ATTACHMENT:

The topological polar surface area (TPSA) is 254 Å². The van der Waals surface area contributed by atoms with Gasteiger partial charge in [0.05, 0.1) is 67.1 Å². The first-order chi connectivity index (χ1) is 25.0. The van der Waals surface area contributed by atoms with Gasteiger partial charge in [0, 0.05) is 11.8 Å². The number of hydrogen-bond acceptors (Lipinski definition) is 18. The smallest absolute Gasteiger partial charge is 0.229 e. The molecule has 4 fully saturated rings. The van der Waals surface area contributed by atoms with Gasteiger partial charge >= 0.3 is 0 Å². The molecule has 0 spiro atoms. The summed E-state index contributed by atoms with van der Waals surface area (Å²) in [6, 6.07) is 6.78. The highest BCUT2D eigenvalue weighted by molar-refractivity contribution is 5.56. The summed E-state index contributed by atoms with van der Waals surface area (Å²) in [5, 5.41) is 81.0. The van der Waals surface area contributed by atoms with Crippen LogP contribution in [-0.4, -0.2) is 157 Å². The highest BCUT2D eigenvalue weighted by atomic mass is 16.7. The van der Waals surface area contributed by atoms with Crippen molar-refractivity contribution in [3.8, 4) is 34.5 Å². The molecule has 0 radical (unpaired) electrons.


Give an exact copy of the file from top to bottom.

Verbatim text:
The topological polar surface area (TPSA) is 254 Å². The van der Waals surface area contributed by atoms with Gasteiger partial charge in [0.05, 0.1) is 67.1 Å². The first-order chi connectivity index (χ1) is 25.0. The van der Waals surface area contributed by atoms with Gasteiger partial charge in [0, 0.05) is 11.8 Å². The number of hydrogen-bond acceptors (Lipinski definition) is 18. The smallest absolute Gasteiger partial charge is 0.229 e. The molecule has 4 fully saturated rings. The van der Waals surface area contributed by atoms with Gasteiger partial charge >= 0.3 is 0 Å². The molecule has 0 spiro atoms. The summed E-state index contributed by atoms with van der Waals surface area (Å²) in [6, 6.07) is 6.78. The highest BCUT2D eigenvalue weighted by molar-refractivity contribution is 5.56. The summed E-state index contributed by atoms with van der Waals surface area (Å²) in [5, 5.41) is 81.0. The van der Waals surface area contributed by atoms with Crippen LogP contribution in [-0.4, -0.2) is 157 Å². The highest BCUT2D eigenvalue weighted by atomic mass is 16.7. The van der Waals surface area contributed by atoms with Crippen molar-refractivity contribution in [3.8, 4) is 34.5 Å². The molecule has 0 radical (unpaired) electrons.